Delaware County Engineer Chris Bauserman was in attendance on July 16 for President Donald Trump’s review of his administration’s efforts to reduce federal regulations. Bauserman was one of more than 200 state, local, and tribal officials invited to Washington, D.C. to show their support of the president’s National Environmental Policy Act (NEPA), which he reviewed on the South Lawn of the White House.
Bauserman, along with Dean Ringle, executive director of the County Engineers Association of Ohio, attended the review with a delegation of transportation officials from the National Association of County Engineers.
“I am honored to be invited to the White House to support President Trump’s efforts to reduce over-reaching government regulations that slow transportation projects and hamper our economy,” Bauserman said in a press release. “President Trump’s executive order streamlines and limits the cumbersome approval process for federal transportation projects. The new parameters, focused on limiting review time periods and the scope of federal approvals, will allow road and bridge projects to be built faster and cheaper.”
Bauserman later states in the release, “In Delaware County, it’s extremely important that we expedite transportation projects to meet the safety, mobility, and congestion demands of our rapidly growing region, and the president’s efforts to streamline the process is welcome news to motorists in our county and throughout our nation.”
During his speech, Trump said the country achieved “yet another ground-breaking milestone” by completing a sweeping overhaul of America’s “badly-broken infrastructure approval process.”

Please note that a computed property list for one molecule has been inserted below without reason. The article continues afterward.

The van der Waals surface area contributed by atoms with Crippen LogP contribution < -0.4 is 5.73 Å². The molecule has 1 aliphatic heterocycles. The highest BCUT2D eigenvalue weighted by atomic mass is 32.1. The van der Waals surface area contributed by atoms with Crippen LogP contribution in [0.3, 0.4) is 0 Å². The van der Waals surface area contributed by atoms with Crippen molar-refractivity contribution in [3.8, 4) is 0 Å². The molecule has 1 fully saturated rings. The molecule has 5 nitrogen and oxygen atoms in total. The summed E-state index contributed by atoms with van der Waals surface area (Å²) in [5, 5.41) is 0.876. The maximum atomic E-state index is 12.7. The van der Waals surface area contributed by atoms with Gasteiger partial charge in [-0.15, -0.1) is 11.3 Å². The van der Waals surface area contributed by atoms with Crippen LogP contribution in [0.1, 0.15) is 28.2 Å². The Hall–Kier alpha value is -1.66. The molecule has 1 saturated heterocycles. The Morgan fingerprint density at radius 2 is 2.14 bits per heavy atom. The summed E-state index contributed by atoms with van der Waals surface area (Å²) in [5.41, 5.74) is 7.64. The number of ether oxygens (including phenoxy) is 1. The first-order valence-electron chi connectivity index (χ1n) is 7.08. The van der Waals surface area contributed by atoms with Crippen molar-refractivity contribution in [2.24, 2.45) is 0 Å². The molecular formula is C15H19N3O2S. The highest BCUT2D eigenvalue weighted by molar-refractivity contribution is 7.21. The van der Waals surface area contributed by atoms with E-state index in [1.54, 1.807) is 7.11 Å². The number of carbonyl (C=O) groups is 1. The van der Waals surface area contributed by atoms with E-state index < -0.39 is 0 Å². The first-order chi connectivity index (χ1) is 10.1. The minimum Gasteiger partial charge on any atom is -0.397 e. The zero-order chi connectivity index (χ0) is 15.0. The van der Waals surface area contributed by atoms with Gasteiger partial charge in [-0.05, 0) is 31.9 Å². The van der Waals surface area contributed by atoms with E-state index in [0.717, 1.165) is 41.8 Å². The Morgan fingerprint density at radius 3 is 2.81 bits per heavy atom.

“It was totally out of control,” Trump told his audience. “Instead of taking up to 20 years to approve a major project, we’re cutting the federal permitting timeline — it’s already been done — to a maximum of two years, and in some cases, even less than one year.”
Bauserman told The Gazette that with so many entities having their say on a project, and most of them operating on their own time frame, often times the project gets “stuck” in the approval process. He said from his own experience, prior to Trump’s passing of NEPA, it wasn’t uncommon for decisions on projects to be rendered in upwards of five years given the regulatory process.
Among other reasons, Bauserman said NEPA will prove to be very beneficial to transportation projects in the county, state, and across the country by reducing the cost of those projects.
“The longer these projects take, the more they cost,” he said.
While Trump’s overhaul will hasten the regulation process, Bauserman felt it important to also note that NEPA won’t reduce the number of regulations of which projects will still be subjected.
“When some people hear about loosening the regulations relating to the environment, they think that’s not a positive thing, and I totally get that,” Bauserman said. “But I think it’s important to emphasize and understand that this doesn’t reduce any of the federal environmental regulations. It simply reduces the amount of time that those agencies have to respond.
“They may still end up telling us no on projects, they may still end up placing environmental mitigation requirements on it, but they have a time frame in which they have to do it. We’ll still be doing all our projects with as much environmental sensitivity and just as safe as we always have,” he added.
Reach Dillon Davis at 740-413-0904. Follow him on Twitter @DillonDavis56.